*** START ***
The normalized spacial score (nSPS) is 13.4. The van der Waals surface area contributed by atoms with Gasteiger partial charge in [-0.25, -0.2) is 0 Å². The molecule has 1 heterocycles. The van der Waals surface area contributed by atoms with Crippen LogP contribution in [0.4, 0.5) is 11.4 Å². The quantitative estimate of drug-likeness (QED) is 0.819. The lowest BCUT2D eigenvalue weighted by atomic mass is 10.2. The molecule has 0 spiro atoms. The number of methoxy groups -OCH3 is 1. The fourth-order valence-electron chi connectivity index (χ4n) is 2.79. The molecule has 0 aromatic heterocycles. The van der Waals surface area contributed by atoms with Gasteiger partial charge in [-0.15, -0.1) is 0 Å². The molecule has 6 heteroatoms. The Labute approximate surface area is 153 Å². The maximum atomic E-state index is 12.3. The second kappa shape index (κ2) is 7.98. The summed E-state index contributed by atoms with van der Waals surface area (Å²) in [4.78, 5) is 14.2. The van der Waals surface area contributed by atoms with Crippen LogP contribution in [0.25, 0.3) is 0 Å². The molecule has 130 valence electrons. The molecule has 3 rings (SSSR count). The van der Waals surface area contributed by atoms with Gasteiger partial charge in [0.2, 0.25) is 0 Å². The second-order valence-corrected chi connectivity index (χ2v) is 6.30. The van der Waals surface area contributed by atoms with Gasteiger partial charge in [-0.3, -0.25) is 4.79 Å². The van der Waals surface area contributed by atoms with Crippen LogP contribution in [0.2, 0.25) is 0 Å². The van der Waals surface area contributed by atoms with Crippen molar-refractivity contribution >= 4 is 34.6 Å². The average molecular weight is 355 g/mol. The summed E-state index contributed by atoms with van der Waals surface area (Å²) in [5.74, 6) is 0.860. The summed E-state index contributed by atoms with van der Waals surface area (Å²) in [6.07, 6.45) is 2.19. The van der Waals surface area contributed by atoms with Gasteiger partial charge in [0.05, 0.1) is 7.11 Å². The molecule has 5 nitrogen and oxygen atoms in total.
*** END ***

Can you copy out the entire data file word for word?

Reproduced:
The normalized spacial score (nSPS) is 13.4. The van der Waals surface area contributed by atoms with Gasteiger partial charge in [-0.25, -0.2) is 0 Å². The molecule has 1 heterocycles. The van der Waals surface area contributed by atoms with Crippen LogP contribution in [0.4, 0.5) is 11.4 Å². The quantitative estimate of drug-likeness (QED) is 0.819. The lowest BCUT2D eigenvalue weighted by atomic mass is 10.2. The molecule has 0 spiro atoms. The number of methoxy groups -OCH3 is 1. The fourth-order valence-electron chi connectivity index (χ4n) is 2.79. The molecule has 0 aromatic heterocycles. The van der Waals surface area contributed by atoms with Gasteiger partial charge in [-0.15, -0.1) is 0 Å². The molecule has 6 heteroatoms. The Labute approximate surface area is 153 Å². The maximum atomic E-state index is 12.3. The second kappa shape index (κ2) is 7.98. The summed E-state index contributed by atoms with van der Waals surface area (Å²) in [4.78, 5) is 14.2. The van der Waals surface area contributed by atoms with Crippen LogP contribution in [0.25, 0.3) is 0 Å². The molecule has 130 valence electrons. The molecule has 3 rings (SSSR count). The van der Waals surface area contributed by atoms with Gasteiger partial charge in [0.2, 0.25) is 0 Å². The second-order valence-corrected chi connectivity index (χ2v) is 6.30. The van der Waals surface area contributed by atoms with Gasteiger partial charge in [-0.3, -0.25) is 4.79 Å². The van der Waals surface area contributed by atoms with Crippen LogP contribution in [0.2, 0.25) is 0 Å². The van der Waals surface area contributed by atoms with Crippen molar-refractivity contribution >= 4 is 34.6 Å². The average molecular weight is 355 g/mol. The summed E-state index contributed by atoms with van der Waals surface area (Å²) in [5.74, 6) is 0.860. The summed E-state index contributed by atoms with van der Waals surface area (Å²) in [6.07, 6.45) is 2.19. The van der Waals surface area contributed by atoms with Gasteiger partial charge in [0.05, 0.1) is 7.11 Å². The molecule has 5 nitrogen and oxygen atoms in total.